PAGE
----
Female condoms and circumcision are two of the options being weighed in light of new research and news coming from the country of Uganda, but experts disagree on their ultimate impact in fighting the disease.
Uganda is attempting to stem the growing epidemic by offering more options for women to protect themselves. Research showed that women were highly at risk for new infections (and can pass these infections on to their offspring through childbirth, so new initiatives were explored. Heading up the renewed push is a female condom program, but it has already encountered some significant stumbling blocks.
With funding so limited, many donors argue, why invest in an expensive product that faces deep skepticism from the people who would use it? Female condoms, originally introduced in the early 1990s, have struggled to gain widespread acceptance because they are more expensive and less familiar than male condoms - they're big and baggy, make rustling noises during sex, and you need instruction and practice to learn how to insert them properly.
But Uganda sees the female condom as one way to regain the success the nation had in the fight against HIV/AIDS in the 1990s. After slashing its AIDS rate from more than 20% in the late '80s to about 6% in 2000, Uganda saw a leveling off of AIDS cases and then a slight rise. No one has been able to explain the reversal. Some say it's related to failed distribution programs for the male condom in the past. Other experts suspect that it's a result of foreign NGOs and governments pushing Uganda away from effective domestic programs that were aimed at keeping people from having more than one sexual partner, a relatively common practice in the country.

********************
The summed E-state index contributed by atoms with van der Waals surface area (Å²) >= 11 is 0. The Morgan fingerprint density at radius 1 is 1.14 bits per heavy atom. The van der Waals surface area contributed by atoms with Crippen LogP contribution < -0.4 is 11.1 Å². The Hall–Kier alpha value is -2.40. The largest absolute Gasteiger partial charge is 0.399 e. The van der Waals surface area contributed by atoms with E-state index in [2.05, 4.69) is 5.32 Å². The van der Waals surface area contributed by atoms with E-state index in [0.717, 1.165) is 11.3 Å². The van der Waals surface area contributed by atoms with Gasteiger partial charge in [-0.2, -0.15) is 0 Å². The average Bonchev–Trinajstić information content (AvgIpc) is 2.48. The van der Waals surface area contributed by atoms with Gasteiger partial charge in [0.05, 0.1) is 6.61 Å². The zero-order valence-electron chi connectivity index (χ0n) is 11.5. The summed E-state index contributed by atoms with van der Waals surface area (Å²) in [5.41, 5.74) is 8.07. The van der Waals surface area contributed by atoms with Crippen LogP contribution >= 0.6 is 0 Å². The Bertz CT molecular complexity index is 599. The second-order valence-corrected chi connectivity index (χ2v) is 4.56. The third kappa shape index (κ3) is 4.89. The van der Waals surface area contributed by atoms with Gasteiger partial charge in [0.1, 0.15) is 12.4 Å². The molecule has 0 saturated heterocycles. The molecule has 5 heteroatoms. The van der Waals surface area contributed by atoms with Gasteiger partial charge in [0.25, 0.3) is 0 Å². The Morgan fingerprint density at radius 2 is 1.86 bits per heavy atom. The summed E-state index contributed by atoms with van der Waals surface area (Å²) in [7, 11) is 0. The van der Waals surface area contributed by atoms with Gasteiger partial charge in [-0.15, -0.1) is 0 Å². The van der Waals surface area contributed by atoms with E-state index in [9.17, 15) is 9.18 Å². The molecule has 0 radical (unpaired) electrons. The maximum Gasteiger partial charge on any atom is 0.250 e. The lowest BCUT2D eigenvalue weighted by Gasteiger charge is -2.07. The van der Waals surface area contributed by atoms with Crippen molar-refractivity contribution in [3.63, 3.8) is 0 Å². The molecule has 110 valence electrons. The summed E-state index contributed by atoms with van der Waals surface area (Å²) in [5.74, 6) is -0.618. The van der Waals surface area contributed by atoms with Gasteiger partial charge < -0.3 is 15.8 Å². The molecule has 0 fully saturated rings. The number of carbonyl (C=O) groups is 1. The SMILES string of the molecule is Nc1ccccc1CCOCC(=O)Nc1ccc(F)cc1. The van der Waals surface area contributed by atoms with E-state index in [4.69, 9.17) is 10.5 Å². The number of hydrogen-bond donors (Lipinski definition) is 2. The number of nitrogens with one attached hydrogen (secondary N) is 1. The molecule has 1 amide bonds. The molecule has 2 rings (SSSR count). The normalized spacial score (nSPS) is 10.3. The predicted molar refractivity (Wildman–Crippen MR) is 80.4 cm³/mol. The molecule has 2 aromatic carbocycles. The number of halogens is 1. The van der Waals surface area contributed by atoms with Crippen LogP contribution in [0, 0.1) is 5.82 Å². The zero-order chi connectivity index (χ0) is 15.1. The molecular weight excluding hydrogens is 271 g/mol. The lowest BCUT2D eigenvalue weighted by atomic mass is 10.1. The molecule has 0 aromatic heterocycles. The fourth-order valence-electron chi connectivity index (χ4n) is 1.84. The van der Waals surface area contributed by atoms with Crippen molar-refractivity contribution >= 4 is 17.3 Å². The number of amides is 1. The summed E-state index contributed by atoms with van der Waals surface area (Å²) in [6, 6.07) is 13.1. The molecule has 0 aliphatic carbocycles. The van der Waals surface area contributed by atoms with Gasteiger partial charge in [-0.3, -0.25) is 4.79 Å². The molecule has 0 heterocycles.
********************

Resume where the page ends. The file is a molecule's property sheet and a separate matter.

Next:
Other news from Uganda points to circumcision as an effective deterrent to HIV. The NY Times reports:
[C]ircumcision can make a significant dent in the H.I.V./AIDS crisis in this country is still being debated, because the epidemic in the United States is so different from the one in Africa. The African trials found heterosexual men were less likely to acquire the H.I.V. virus after circumcision, but largely ignored the question of whether women were safer - or possibly put at even greater risk of infection, as one small study suggested - if the man was circumcised; they also focused exclusively on heterosexual transmission, though in the United States, men who have sex with men are at higher risk.
Even Dr. Gray, who led the trials, is not sure the United States should promote circumcision. "If you were to ask me, should the U.S. be promoting circumcision, my answer would be, ‘no,' " he said. "What I do think ought to be the policy is that parents should be informed about the potential protective effects."
Each article hinted at religious and cultural traditions that enabled the spread of HIV/AIDS and the distrust of misuse of condoms, but focused on a lot of the issues between existing solutions. AIDS is still spreading in all corners of the globe and for some reason, despite educational campaigns and the occasional project funding, we seem to be succumbing to the virus.